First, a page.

While this event was indeed a milestone for mankind, its connection to Guyana escapes me. In fact, the connection between the themes on quite a few of the Guyanese stamps issued and the history and culture of Guyana as a country escape me as well.

Moving on, to the left of the Apollo stamp is a stamp issued on 2007 to commemorate the Concorde's flights with the Red Arrows, the aerobatics display team of the Royal Air Force. This stamp in particular (one of two designs, the other also showing a Concorde-Red Arrow exhibition in 1985) shows the flight of the British Airways G-BOAG with the Red Arrows as well as the QE2. This happened at the Sunday formation flight at the 1985 Royal international Air Tattoo.

Here is a link to a nice video clip showing one of the Concorde's other exhibitions with the Red arrows, this one is a fly-by at the Queen's Golden Jubilee in 2002. (Warning: the sound may be a bit loud, so turn down your speakers if you feel you should)

One curious thing about the chops on this cover is that the postmark used at the Rose Hill Town PO to cancel the stamps have a bold line running down its center. Was this done intentionally to apply heavy cancels in an effort to curb postal fraud, or was the stamper damaged and somehow split in half (god knows how or why)? One clue is that the line isn't very smooth, which makes me lean toward my second hypothesis.

Also, notice the "Inward Registered Mail" label attached to the cover in Hong Kong. This one says "Lift" and I am not sure if that is an instruction printed on the label to tell the postal worker that he should lift on that side to get the label or if it is a special postal service term whose meaning I have yet to find out.

One thing I like about registered mail service in Macau is that it often goes through Hong Kong and you get these interesting labels and frankings. On other covers, I sometimes get chops telling me that the cover was received in bad order. A pity that the cover was received in bad order, but had it not been received in that condition, I wouldn't get the chop!



Here is another set of covers from Hong Kong. Hong Kong is just an hour away from Macau and it is very easy to just hop onto a jetfoil and head on over. I wonder why I haven't been so enticed to go more often. Perhaps it's because I don't find the recent issues worth the trip?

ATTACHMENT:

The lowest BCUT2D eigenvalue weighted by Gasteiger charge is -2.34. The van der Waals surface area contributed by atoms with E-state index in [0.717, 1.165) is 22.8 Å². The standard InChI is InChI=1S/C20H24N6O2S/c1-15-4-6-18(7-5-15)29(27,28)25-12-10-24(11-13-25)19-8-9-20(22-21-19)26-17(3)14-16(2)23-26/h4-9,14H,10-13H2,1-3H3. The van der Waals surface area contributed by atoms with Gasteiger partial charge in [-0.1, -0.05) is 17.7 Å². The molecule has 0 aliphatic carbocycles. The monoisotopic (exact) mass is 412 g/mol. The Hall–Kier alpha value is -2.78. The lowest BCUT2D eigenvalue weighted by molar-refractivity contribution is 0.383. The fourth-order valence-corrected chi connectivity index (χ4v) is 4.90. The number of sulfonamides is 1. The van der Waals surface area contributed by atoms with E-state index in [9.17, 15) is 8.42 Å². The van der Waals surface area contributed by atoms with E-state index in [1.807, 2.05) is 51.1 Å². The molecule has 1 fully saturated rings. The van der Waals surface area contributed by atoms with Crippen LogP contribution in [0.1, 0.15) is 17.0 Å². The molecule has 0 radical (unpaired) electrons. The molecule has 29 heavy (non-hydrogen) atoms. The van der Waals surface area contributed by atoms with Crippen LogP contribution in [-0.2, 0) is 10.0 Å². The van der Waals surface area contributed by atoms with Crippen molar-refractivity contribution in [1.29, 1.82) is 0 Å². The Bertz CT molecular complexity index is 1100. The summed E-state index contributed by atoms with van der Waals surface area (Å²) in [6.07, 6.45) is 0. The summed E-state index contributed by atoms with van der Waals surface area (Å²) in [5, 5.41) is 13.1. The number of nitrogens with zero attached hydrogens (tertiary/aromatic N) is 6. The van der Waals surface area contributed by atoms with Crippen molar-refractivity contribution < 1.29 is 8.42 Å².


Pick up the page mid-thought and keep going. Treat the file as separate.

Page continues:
One thing I do like about HK Post is the fact that it supports philately by offering special cancellations such as these. This one is from Tsim Sha Tsui, near the Star Ferry terminal.

While most are definitives, there are two stamps worth pointing out on this cover. The first it the $5 stamp to the left of the block of 4. This stamp depicts the Aw Boon Haw Gardens, also known as the Tiger Balm Gardens. Built in 1935, it was opened to the public in the 1950s and was one of Hong Kong's first theme parks. One of the attractions of the garden complex is the 7-storey white pagoda shown in the stamp. Another is the Haw Par Mansion, which houses hundreds of relics from Hong Kong's past.

The second stamp of interest would be the one on the bottom right. It was taken from the souvenir sheet issued in 1998 commemorating the closure of Kai Tak, shown below:


Two Nicaraguan covers with birds on them:

I'm back

So, if you remember my last post, you're probably thinking: this guy talks the talk but doesn't walk the talk! Well, I too am disappointed in myself. I have been too busy here in Macau and have found the time to update only now. (Well, actually, I should be doing something else, but thought doing this would be much more fun). On top of my tardiness, it seems that my external hard rive onto which I save my scans in malfunctioning! Thus, I really can't follow the program I set for myself in the previous post even if I wanted to!

So, I resort to posting some covers that I have received since arrived in Macau. This first set is actually a lot of covers from the Philippines. Some I sent to myself from different parts of the Philippines while the others I sent from the Philippines to correspondences in other countries. I asked them to return the covers to me, and so here they are: